The Mitchell Map--In Italian
Terrific regional map of the Northeastern Coast, extending from the Hamptons on Long Island and the Connecticut River and showing all of New England, the Bay of Fundy and Acadia.
The map, while issued as part of Zatta's Atlante Novissimo, is actually one of 12 sections comprising the Italian edition of Mitchell's map of North America. The Italian edition is richly illustrated with annotations not found on the English edition of the Mitchell. The map's scale is identical to the Mitchell.
The Most Important 18th Century Map of North America
Mitchell's Map of the British and French Dominions in North America . . . is widely regarded as the most important map in American History. Prepared on the eve of the French & Indian War, it was the second large format map of North America printed by the British and included the best up-to-date information of the region. Over the next 200 years, it would play a significant role in the resolution of every significant boundary dispute involving the northern border of the then British Colonies, and later the United States. It was also the map-of-record at the birth of the United States and continued in this role through the early life of the country.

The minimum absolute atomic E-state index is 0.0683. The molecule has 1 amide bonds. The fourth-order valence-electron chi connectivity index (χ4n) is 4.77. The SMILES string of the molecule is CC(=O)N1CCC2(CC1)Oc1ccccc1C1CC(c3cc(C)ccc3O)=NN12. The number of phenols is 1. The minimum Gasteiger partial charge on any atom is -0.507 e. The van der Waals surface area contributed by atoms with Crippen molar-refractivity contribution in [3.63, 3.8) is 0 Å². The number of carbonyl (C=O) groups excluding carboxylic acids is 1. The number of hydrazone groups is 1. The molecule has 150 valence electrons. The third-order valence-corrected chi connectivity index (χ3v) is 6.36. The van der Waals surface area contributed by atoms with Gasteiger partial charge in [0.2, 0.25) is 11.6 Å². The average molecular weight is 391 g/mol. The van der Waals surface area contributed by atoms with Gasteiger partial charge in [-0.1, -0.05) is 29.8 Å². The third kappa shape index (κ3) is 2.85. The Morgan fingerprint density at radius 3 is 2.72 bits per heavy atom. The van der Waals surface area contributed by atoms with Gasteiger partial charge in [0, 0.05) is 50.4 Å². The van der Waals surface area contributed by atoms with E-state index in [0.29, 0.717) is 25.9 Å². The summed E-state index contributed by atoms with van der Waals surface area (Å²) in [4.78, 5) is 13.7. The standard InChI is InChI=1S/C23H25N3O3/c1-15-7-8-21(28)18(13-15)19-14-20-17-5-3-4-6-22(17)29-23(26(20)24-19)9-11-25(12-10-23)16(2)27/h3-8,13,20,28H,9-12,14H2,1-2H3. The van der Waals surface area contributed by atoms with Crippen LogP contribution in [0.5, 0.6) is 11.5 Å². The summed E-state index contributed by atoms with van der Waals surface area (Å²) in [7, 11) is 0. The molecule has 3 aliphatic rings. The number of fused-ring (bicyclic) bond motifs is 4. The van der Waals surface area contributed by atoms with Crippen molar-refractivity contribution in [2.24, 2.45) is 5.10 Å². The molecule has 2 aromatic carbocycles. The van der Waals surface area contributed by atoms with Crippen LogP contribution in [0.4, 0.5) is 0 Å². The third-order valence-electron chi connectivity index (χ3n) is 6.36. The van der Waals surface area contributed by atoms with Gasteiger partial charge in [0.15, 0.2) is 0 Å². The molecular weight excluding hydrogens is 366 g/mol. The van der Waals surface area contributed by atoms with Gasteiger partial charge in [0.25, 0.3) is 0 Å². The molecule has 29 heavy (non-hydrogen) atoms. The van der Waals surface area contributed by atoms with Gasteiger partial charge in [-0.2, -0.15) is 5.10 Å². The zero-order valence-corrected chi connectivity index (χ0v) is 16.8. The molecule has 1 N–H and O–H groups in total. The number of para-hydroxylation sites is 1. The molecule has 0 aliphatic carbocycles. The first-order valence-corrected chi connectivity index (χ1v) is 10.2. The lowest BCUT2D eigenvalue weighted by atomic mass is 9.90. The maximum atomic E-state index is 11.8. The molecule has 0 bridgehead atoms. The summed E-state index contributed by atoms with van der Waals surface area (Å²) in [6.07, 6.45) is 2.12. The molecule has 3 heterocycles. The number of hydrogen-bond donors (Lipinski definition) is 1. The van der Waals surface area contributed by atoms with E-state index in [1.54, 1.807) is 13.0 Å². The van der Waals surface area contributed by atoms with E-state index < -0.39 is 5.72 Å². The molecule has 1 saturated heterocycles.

Antonio Zatta (fl. 1757-1797) was a prominent Italian editor, cartographer, and publisher. Little is known about his life beyond his many surviving published works. It is possible that he was born as early as 1722 and lived as late as 1804. He lived in Venice and his work flourished between 1757 and 1797. He is best known for his atlas, Atlante Novissimo (1779-1785), and for his prolific output of prints and books that were both precisely made and aesthetically pleasing. Zatta clearly had a large network from which to draw information; this is how he was able to publish the first glimpse of the islands visited by Captain Cook in the Atlante Novissimo. Zatta also published books of plays and architecture.